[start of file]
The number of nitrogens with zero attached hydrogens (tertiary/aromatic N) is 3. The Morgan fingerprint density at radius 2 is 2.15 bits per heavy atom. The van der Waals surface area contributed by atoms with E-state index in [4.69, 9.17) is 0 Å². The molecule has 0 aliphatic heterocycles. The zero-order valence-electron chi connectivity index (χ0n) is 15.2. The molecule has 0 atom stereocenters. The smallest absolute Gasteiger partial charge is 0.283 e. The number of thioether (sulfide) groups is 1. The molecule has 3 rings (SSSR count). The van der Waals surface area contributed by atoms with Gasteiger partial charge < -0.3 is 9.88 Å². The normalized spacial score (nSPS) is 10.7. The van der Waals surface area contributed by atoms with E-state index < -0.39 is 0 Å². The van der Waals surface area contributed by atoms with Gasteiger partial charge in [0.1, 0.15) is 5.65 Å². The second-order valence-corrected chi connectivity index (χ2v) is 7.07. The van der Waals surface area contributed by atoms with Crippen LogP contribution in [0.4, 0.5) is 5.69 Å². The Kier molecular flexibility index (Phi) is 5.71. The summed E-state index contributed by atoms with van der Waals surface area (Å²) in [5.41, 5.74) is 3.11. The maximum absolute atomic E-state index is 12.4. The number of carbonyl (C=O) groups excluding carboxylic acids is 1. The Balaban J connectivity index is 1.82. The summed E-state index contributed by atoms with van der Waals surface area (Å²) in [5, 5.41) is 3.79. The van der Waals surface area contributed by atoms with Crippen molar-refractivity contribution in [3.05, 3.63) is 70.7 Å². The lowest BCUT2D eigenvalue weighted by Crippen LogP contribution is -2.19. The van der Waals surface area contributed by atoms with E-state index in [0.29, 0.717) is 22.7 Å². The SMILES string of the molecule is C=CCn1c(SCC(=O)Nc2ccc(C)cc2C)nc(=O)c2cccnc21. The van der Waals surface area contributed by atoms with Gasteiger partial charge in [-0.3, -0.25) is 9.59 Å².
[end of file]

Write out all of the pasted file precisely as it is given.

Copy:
The number of nitrogens with zero attached hydrogens (tertiary/aromatic N) is 3. The Morgan fingerprint density at radius 2 is 2.15 bits per heavy atom. The van der Waals surface area contributed by atoms with E-state index in [4.69, 9.17) is 0 Å². The molecule has 0 aliphatic heterocycles. The zero-order valence-electron chi connectivity index (χ0n) is 15.2. The molecule has 0 atom stereocenters. The smallest absolute Gasteiger partial charge is 0.283 e. The number of thioether (sulfide) groups is 1. The molecule has 3 rings (SSSR count). The van der Waals surface area contributed by atoms with Gasteiger partial charge < -0.3 is 9.88 Å². The normalized spacial score (nSPS) is 10.7. The van der Waals surface area contributed by atoms with E-state index < -0.39 is 0 Å². The van der Waals surface area contributed by atoms with Gasteiger partial charge in [0.1, 0.15) is 5.65 Å². The second-order valence-corrected chi connectivity index (χ2v) is 7.07. The van der Waals surface area contributed by atoms with Crippen LogP contribution in [0.4, 0.5) is 5.69 Å². The Kier molecular flexibility index (Phi) is 5.71. The summed E-state index contributed by atoms with van der Waals surface area (Å²) in [5.41, 5.74) is 3.11. The maximum absolute atomic E-state index is 12.4. The number of carbonyl (C=O) groups excluding carboxylic acids is 1. The Balaban J connectivity index is 1.82. The summed E-state index contributed by atoms with van der Waals surface area (Å²) in [5, 5.41) is 3.79. The van der Waals surface area contributed by atoms with Crippen molar-refractivity contribution in [3.05, 3.63) is 70.7 Å². The lowest BCUT2D eigenvalue weighted by Crippen LogP contribution is -2.19. The van der Waals surface area contributed by atoms with E-state index in [0.29, 0.717) is 22.7 Å². The SMILES string of the molecule is C=CCn1c(SCC(=O)Nc2ccc(C)cc2C)nc(=O)c2cccnc21. The van der Waals surface area contributed by atoms with Gasteiger partial charge in [-0.3, -0.25) is 9.59 Å².